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PAX INDICA

SHASHI
THAROOR
This much publicized book by Shashi
Tharoor, Pax Indica, translated Peace India
should rightly have a question mark at its tail.
The book is an attempt at narration and
analysis of Indias relations with the world
around it
Broad contours are similar to NAM2.0
Meant for laymen and not serious scholarly
work
Deals more with present and future rather
than history
Has generated world-wide interest in
understanding the why of Indian initiatives.
Shashi Tharoor is an elected member of
Parliament from the Thiruvananthapuram Lok
Sabha constituency in Kerala. He was earlier
Minister of State for External Affairs in the
government of India and before that, a career
diplomat with various United Nations
organizations for nearly three decades. Over and
above the preoccupations that holding these
positions have entailed, Shashi Tharoor has been
a prolific writer of both fiction and non-fiction,
the book under review being his thirteenth.
Repeatedly asserts why foreign policy must
remain subservient to domestic compulsions.
The book begins and ends with Jawaharlal
Nehrus vision of India in the world. Dr
Tharoor is convinced that India has a sense
of responsibility to the world of which it is
such a crucial part and whose destiny it has
earned the right to shape.
Wide leeway for the PMO in foreign policy
making.
Public opinion hardly factored in earlier days.
Nehrus Foreign policy-Though brilliant and
nationalistic but lacked processes of
pluralistic bargaining.
Most Foreign ministers-Seniority in ruling
party became primary qualification , not
necessarily matched with interest and
expertise.

Flawed institution staffed by superbly qualified
and able diplomats.
4 basic weaknesses- short staffed ,co-ordination
poor-both intra and internal ministerial ,training
deficiencies
In todays multilateral diplomacy ,MEA requires
varied skill set.
India needs internationalist minded young
Indians who see the chance of serving the
country abroad not as a privilege ,but as
something indispensable for Indias growth and
prosperity.
Pax Indicas valuable contribution to the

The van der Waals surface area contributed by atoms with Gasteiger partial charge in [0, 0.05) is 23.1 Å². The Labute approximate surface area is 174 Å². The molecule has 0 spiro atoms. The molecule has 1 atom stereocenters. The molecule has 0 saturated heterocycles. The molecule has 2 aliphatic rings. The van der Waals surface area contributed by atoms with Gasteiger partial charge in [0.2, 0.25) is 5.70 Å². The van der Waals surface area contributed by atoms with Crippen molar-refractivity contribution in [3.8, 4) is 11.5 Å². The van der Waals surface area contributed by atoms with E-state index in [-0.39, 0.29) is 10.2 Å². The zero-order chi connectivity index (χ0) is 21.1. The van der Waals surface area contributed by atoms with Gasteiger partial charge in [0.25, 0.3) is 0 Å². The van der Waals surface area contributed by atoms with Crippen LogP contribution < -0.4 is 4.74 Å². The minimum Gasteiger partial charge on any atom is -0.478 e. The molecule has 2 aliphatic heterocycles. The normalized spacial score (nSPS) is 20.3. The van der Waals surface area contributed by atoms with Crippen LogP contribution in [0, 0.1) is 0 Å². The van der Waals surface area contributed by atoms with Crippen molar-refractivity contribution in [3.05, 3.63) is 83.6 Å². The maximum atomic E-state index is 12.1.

debate on Indias foreign policy is that it
charts the growth of the country as a regional
hegemon.
Indias prosperity is intrinsically linked to the
well-being of those nations with whom we
share borders.
defence of Prime Minister Manmohan Singhs
determination to continue talks with Pakistan
is eloquent and correct.
To counter Chinese needling on Arunachal
Pradesh and Tibet, Mr. Tharoor ponders
aloud the possibility of holding up Taiwan as
a similar trump card.
Soft power, bureaucratic reform,
multilateralism and strategic autonomy.
our interests must supersede issues of pure
principle.
promoting liberal democracy is in Indias
interests
Indias strategic location sharing a long border
with China also seemed ideal to check Beijings
attempts to enlarge its strategic sphere of
influence.
Wests belief that India was a strategic partner,
while China was a strategic competitor
chapter on India-Pakistan relations, entitled
"Brother Enemy", focuses almost entirely on the
Islamist terrorist attacks in Mumbai in 2008 - a
reminder of how much of a setback the attacks
have been for the bilateral relationship. Yet it
also contains a series of concrete proposals -
such as unilaterally accelerating the process of
issuing multiple-entry visas to Pakistanis.
Dedicates part of the chapter 'unchartered
territories' to Latin America, lauding Brazil's
President Lula's attempts to strengthen
relations between emerging powers. Yet also
adds a cautionary note: "South-South
cooperation is all very well, but national
interests must inevitably prevail.

Indias tough dance between the West and
SCO on one hand and its needs to meet with
its strategic and economic interests in Iran, Af
Pak and the Arab world needed greater
scrutiny for a book of this nature.
Russian interests in reaching the Persian Gulf
via Pakistan should be a cause for great
concern in India, something, which finds no
mention in the book.


The book has not credited the deep impact
our military diplomacy has had in shaping the
world around us.
Though challenges have been identified ,
solutions are very vague or ambiguous and at
times ,even absent.


The very title of the book expresses the author's
conviction that India is destined and ready to
play an important role in global affairs.
Tharoor providing a foreign relations primer to
the students of Indias foreign relations. It also
exposes the vast difficulties that India would
encounter in future in dealing with a tough
neighbourhood, a dangerous and volatile
extended neighbourhood in the West and a
weak Look East Policy as evident from a poor
delivery model.


The most sterling contribution of the book is in
flagging the intriguing deficiencies in a
structured mechanisms to formulate a pragmatic
policy and shortfall of the diplomatic corps in
executing the foreign policy.
Non alignment of Nehruvian model had outlived
its utility fairly early as we had willy nilly aligned
with Russia during the cold war. The multi
polarity of the information age world
demands interdependence to meet with various
demands of national interests


Policies are always work in progress as long
as national interests are well-defined and not
a result of knee jerk responses to events
around us. Currently we seem to be
managing our foreign policy in a crisis mode.
We lack long-term vision and short-term
execution strategies
It must be on every book shelf that aspires to
understand the enigma called India in an
interdependent world.

THANK YOU